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Life with HIV

While many themes about the artist’s lives arose through the workshop practices, discussions and sharing, we chose the ten that appeared most regularly. These range from issues with parenting and reproductive agency, to isolation, stigma and problems in the medical system.

Impacts on parenting style - Mother’s concerns for their children after receiving a diagnosis

Ange | Impacts Parenting Clarity

A positive HIV diagnosis has a profound impact on many aspects of women’s lives, including their parenting:

“And then on the Friday, um, we went up to Royal Perth Hospital, and the men in the white coats delivered um, firstly they, they delivered my daughters’, diagnosis, and they told me that she was negative. And then they told me that I was positive. And the very first thing that I said, and I remember it very clearly, was that she’ll be all alone. And so this image of a child sitting on a bed, by themselves, really spoke to me about that stuff. Um, and that’s what all of my, all of my thoughts and, and feelings, and pretty much everything that motivated me was that she would be on her own if I died soon. So, my parenting style changed about making her highly independent. Um, I kind of vetted all my friends as to who would be suitable to look after her and all that sort of stuff. Cos it was, as you say Kath, it was all about death and dying, we were all going to die.”

Sailoo Isolation

Sailoo | Isolation I need hugs to

Women living with HIV experience different degrees of isolation, for some this results from ill health or fear of stigma and for others they felt very alone when they were first diagnosed:

“My diagnosis was pretty scary because there was nobody, there was nobody. I love to share everything with you. I have such a lifetime to share with you. I've been positive for more than 30 years. And I had nobody to talk to. And to see all your smiling faces. And to see people talking, sharing, communicating, I love you all. Like I said, you keep me going and I love you all.”

Shontaiya, Late diagnosis

Shontaiya | Late Diagnosis

Stereotypical and stigmatizing understandings of women with HIV often mean they suffer years of ill health before they are diagnosed with HIV:

“I didn't find out for 8 years until I went into the hospital and presented. I’d sent my kids with their Dad and I said, “I'm here, I don’t what’s wrong with me?” The doctor checked me and said, “You know, I used to work overseas and I think you've got AIDS.” Then I said, “Wake up and come back when you're a doctor.” He went for a while and came back but he said, “I can't test you here. I've been to see my boss and he says I can't test you. So you need to go to your own local GP and have an HIV test.” My GP was away and his fill-in said, “There's nothing here to indicate this,” whilst flicking through my file. I wasn’t a drug user or anything. But I finally got the positive diagnosis, and I remember praying to God, saying “I’ve got three kids to raise, mate, let me raise them, and then I’ll lay down happily and die happily.” That was 22 years ago, so yeah, I’m still soldiering on. I don’t get very sick very often. I live a happy healthy life. Though when thinking back, I’ve got the coffin picture as it always seemed to come back to that funeral thing, you know.”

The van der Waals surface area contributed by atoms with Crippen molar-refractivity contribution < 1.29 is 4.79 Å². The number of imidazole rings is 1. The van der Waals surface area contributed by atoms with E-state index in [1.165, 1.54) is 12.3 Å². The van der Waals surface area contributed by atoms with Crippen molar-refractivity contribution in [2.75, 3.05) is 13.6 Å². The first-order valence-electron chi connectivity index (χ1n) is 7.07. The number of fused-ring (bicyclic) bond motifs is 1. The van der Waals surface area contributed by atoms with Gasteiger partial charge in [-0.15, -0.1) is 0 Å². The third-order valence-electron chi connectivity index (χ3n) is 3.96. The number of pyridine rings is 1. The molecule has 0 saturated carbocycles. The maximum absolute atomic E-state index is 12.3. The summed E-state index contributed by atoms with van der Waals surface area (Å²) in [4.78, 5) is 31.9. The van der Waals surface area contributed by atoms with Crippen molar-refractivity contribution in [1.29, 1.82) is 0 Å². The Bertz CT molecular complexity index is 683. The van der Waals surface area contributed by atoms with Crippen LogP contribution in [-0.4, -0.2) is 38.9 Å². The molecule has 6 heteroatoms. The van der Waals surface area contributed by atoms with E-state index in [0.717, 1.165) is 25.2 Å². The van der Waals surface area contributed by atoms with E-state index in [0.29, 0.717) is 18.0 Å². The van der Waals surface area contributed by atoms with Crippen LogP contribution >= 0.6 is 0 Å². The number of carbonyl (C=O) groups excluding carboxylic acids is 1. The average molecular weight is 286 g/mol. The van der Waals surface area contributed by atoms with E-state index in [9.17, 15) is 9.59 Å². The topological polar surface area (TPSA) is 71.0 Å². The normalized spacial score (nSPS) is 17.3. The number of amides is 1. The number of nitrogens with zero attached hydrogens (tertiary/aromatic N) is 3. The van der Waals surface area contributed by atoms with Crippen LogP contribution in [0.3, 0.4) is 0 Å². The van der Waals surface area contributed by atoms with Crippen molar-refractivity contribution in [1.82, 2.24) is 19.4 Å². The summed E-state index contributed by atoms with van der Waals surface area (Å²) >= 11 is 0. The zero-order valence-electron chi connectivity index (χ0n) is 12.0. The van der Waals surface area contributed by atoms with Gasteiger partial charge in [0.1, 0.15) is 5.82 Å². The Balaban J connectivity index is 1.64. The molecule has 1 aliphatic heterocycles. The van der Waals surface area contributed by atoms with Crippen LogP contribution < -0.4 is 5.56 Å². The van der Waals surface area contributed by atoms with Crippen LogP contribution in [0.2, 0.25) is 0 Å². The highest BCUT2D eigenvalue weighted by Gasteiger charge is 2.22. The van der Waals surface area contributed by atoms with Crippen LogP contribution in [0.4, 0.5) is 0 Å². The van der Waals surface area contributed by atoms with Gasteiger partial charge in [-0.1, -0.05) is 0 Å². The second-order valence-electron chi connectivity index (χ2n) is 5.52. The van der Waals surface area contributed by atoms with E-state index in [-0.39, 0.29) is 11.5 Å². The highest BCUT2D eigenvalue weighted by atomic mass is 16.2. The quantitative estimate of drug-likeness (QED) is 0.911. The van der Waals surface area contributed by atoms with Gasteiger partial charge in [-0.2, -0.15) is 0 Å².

Shontiya Living a Double Life

Shontiya | Living a Double Life My Two Faces

Fear of, or in response to stigma and marginalization results in practices such as hiding a diagnosis and choosing to lead a double life which can be very stressful:

“Yeah, so you’ve got to sort of be a bit selective about who you tell what, when, and that sometimes feels like you’re lying to everybody, but it’s to protect yourself and to protect everybody else. And until the stigma’s gone, I’ve got a huge family of HIV people, and I’ve heard some horrific stories about things that have happened to people when they’ve disclosed, trying to help the community. So, while that still goes on, you gotta keep it quiet, or you cop the repercussions but I can’t do that to my family, you know. So, yeah, I’ve moved away from all my family because of it as well. I live out here on my own. I have done for years now. Um, I see doctors and I do that secretly.

Abbie, Looking after others needs first

Abbie | Looking After Others First We love with HIV

Because of or despite the trauma of a diagnosis women often feel that they are unable to process it because of their responsibilities such as parental or work responsibilities:

“When I was diagnosed with HIV Wow, there were a lot of things going on. So for one, I had had a very sick baby for a very long time. I had been tested through my pregnancy and come back negative. Because bubbie was so sick, they tested again and it came back negative. And then when he was nearly one I was tested again because I had a sexual assault and it came back positive for me. So instantly we knew. That's why my baby had been so sick. So yeah, in that time, it was all about getting baby treatment, getting him in hospital, getting him on medication and seeing him get better so quickly, within a week. Cause he had very physical symptoms of his skin peeling and constantly having, you know, severe nappy rash to the point of bleeding. Yeah, so it was very bad but seeming him get better instantly. All his hair had fallen out from the skin peel and then his hair started growing back. So in that time, I guess my treatment and counseling and all those things that I would have normally had were really put off to focus on bubbie straight away.”